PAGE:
The UK's newest fusion reactor, ST40, was switched on last week, and has already managed to achieve 'first plasma' - successfully generating a scorching blob of electrically-charged gas (or plasma) within its core.
The aim is for the tokamak reactor to heat plasma up to 100 million degrees Celsius (180 million degrees Fahrenheit) by 2018 - seven times hotter than the centre of the Sun. That's the 'fusion' threshold, at which hydrogen atoms can begin to fuse into helium, unleashing limitless, clean energy in the process.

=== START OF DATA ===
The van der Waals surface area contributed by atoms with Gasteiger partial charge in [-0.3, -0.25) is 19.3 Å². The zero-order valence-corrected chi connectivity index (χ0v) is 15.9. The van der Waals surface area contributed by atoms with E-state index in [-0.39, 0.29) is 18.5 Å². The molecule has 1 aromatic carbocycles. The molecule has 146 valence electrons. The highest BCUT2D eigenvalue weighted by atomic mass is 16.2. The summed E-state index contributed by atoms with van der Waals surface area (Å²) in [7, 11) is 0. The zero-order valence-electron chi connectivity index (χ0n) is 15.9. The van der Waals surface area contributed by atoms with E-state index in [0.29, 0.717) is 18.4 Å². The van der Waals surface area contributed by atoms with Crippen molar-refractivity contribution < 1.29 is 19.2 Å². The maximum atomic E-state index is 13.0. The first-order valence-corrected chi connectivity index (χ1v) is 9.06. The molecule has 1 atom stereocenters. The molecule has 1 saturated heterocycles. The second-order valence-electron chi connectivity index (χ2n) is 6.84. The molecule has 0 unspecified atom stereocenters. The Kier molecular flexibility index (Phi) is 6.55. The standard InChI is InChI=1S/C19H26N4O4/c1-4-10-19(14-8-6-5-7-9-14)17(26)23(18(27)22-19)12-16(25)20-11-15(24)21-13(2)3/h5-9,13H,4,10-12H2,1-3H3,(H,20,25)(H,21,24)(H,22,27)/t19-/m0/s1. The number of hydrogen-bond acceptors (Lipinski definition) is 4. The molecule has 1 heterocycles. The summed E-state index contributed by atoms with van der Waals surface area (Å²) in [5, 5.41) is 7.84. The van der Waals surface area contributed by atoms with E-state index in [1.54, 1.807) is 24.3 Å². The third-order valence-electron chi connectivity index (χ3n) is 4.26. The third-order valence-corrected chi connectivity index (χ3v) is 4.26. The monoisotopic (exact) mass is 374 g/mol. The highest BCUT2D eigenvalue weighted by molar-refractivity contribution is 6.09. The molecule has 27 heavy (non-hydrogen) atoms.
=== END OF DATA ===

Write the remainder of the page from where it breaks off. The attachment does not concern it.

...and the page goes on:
"Today is an important day for fusion energy development in the UK, and the world," said David Kingham, CEO of Tokamak Energy, the company behind ST40.
"We are unveiling the first world-class controlled fusion device to have been designed, built and operated by a private venture. The ST40 is a machine that will show fusion temperatures - 100 million degrees - are possible in compact, cost-effective reactors. This will allow fusion power to be achieved in years, not decades."